But it may be too little too late for other players. While Twitter’s new service does offer some differentiated features – including real-time transcriptions that appear on screen and the ability to share tweets to the room for discussion purposes – it is thus far largely siloed around a specific account’s followers. It lacks Clubhouse’s distinctive serendipity that lets people from diverse backgrounds meet and form their own connections through their own wanderings. Clubhouse also is at a stage where it is adding new innovations on a near weekly basis — including different room types, activity-based notification feeds and event calendars. It will be difficult for any other company to catch up.
Of course, the app has benefited from the pandemic as people look for ways to socialize while avoiding in-person interactions and outdoor activities. But Clubhouse usage may prove more durable than many believe after daily life returns to normal. It’s a convenient, frictionless way to meet new people through the intimacy of conversation and listen to conference-like events that otherwise might be difficult to attend in person.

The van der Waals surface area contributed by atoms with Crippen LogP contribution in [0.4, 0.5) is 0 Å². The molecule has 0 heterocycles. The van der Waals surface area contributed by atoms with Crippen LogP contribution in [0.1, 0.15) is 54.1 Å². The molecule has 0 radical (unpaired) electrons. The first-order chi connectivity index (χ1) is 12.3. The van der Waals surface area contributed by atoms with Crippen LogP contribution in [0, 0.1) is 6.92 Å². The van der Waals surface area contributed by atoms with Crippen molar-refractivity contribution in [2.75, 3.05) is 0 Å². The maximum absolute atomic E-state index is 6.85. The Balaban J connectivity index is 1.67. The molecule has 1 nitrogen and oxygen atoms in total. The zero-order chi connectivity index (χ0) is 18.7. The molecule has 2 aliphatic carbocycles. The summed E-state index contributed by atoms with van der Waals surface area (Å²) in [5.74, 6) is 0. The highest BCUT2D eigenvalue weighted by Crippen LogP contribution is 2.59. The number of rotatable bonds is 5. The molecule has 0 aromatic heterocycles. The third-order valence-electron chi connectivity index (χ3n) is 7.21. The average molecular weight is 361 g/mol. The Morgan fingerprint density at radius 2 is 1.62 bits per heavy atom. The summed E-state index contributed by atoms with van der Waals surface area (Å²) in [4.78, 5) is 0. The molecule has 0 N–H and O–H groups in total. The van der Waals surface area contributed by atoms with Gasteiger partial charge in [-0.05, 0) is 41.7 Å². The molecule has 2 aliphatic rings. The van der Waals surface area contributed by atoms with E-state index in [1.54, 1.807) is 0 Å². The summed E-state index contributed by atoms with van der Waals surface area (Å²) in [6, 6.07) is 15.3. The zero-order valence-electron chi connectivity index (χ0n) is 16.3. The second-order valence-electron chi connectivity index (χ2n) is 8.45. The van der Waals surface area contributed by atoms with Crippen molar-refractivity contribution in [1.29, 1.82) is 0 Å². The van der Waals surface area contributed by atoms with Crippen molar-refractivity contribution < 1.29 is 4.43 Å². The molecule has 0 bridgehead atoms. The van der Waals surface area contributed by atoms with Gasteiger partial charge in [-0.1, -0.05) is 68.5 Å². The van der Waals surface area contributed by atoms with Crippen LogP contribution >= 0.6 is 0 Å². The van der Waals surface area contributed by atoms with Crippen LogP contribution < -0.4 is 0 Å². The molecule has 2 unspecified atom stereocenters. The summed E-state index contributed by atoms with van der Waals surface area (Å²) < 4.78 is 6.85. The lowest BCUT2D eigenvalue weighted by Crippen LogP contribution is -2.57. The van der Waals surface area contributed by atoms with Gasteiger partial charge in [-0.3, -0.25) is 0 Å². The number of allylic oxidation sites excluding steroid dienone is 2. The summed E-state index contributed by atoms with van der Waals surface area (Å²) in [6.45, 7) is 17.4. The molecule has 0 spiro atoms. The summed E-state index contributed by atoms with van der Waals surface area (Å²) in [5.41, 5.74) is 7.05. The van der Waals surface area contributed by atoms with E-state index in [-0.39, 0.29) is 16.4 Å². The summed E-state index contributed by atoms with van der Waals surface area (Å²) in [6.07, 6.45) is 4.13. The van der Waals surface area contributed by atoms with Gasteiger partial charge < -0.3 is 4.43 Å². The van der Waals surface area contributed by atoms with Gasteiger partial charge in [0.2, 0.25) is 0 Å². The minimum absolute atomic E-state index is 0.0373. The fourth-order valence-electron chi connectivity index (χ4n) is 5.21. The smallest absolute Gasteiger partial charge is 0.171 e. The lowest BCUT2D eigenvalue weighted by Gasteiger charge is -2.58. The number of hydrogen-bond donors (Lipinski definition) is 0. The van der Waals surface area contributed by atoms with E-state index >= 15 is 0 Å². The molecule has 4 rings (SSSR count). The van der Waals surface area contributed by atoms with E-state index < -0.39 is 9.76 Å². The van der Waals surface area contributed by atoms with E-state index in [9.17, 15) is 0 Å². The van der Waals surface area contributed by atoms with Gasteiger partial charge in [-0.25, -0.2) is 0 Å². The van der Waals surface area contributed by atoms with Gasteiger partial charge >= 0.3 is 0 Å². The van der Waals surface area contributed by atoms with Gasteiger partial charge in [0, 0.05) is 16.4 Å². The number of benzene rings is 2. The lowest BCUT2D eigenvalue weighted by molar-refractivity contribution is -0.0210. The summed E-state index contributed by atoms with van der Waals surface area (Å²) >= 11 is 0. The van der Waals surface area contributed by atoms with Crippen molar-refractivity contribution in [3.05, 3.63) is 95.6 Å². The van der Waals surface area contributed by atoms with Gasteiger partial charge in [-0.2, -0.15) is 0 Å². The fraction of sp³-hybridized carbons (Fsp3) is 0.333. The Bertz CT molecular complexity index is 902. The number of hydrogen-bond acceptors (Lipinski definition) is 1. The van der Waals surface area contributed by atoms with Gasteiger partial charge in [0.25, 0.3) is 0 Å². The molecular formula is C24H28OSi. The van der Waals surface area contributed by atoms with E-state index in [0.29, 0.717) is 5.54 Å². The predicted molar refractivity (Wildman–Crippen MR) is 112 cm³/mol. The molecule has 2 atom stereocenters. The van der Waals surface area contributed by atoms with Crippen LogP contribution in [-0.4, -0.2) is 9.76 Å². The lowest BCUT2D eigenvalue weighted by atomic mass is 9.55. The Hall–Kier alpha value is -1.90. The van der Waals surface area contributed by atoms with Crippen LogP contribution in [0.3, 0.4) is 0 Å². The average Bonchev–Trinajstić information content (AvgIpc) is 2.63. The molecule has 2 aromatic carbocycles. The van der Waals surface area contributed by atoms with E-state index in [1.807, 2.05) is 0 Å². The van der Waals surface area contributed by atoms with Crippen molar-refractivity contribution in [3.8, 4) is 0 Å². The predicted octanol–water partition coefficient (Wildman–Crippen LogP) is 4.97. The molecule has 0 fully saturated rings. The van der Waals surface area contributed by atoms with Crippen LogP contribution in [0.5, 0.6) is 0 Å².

Perhaps most importantly is the stunning level of usage and engagement. On a personal level, since installing Clubhouse I have noticed my time spent on the app is significantly higher than any other social network on my smartphone — more than TikTok, Twitter or Instagram. It is a sign of how appealing audio-based social networking can be. And judging from the activities of my friend list inside the community, I am not alone. I have little doubt once Clubhouse opens up to the general public, its user base can grow into the tens of millions. The social media giants should be concerned.
This column does not necessarily reflect the opinion of the editorial board or Bloomberg LP and its owners.
To contact the editor responsible for this story:
Beth Williams at firstname.lastname@example.org